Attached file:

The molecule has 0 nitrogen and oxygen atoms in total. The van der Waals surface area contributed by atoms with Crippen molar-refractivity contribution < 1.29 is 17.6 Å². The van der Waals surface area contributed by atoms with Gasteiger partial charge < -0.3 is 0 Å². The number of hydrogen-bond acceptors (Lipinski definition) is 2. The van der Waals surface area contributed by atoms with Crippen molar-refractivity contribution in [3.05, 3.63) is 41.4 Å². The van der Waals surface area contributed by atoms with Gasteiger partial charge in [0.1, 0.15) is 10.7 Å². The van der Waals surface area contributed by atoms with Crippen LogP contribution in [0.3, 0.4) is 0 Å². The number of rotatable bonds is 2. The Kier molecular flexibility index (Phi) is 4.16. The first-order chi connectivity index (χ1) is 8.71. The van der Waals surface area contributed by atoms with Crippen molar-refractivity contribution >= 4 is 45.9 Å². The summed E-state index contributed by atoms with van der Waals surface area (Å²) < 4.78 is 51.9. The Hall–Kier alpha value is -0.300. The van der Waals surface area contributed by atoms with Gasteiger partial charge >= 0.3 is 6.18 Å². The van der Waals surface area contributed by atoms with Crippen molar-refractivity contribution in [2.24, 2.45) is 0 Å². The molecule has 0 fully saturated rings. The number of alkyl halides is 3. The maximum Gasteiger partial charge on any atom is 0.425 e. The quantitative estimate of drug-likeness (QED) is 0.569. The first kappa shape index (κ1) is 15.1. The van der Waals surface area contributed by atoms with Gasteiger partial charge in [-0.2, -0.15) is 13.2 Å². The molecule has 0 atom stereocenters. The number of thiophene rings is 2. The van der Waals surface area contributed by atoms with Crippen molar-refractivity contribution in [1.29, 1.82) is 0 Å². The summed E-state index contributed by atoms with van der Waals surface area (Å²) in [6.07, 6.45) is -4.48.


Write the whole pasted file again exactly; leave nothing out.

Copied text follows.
The molecule has 0 nitrogen and oxygen atoms in total. The van der Waals surface area contributed by atoms with Crippen molar-refractivity contribution < 1.29 is 17.6 Å². The van der Waals surface area contributed by atoms with Gasteiger partial charge < -0.3 is 0 Å². The number of hydrogen-bond acceptors (Lipinski definition) is 2. The van der Waals surface area contributed by atoms with Crippen molar-refractivity contribution in [3.05, 3.63) is 41.4 Å². The van der Waals surface area contributed by atoms with Gasteiger partial charge in [0.1, 0.15) is 10.7 Å². The van der Waals surface area contributed by atoms with Crippen LogP contribution in [0.3, 0.4) is 0 Å². The number of rotatable bonds is 2. The Kier molecular flexibility index (Phi) is 4.16. The first-order chi connectivity index (χ1) is 8.71. The van der Waals surface area contributed by atoms with Crippen molar-refractivity contribution >= 4 is 45.9 Å². The summed E-state index contributed by atoms with van der Waals surface area (Å²) < 4.78 is 51.9. The Hall–Kier alpha value is -0.300. The van der Waals surface area contributed by atoms with Gasteiger partial charge >= 0.3 is 6.18 Å². The van der Waals surface area contributed by atoms with Crippen molar-refractivity contribution in [2.24, 2.45) is 0 Å². The molecule has 0 fully saturated rings. The number of alkyl halides is 3. The maximum Gasteiger partial charge on any atom is 0.425 e. The quantitative estimate of drug-likeness (QED) is 0.569. The first kappa shape index (κ1) is 15.1. The van der Waals surface area contributed by atoms with Gasteiger partial charge in [-0.2, -0.15) is 13.2 Å². The molecule has 0 atom stereocenters. The number of thiophene rings is 2. The van der Waals surface area contributed by atoms with Crippen molar-refractivity contribution in [1.29, 1.82) is 0 Å². The summed E-state index contributed by atoms with van der Waals surface area (Å²) in [6.07, 6.45) is -4.48.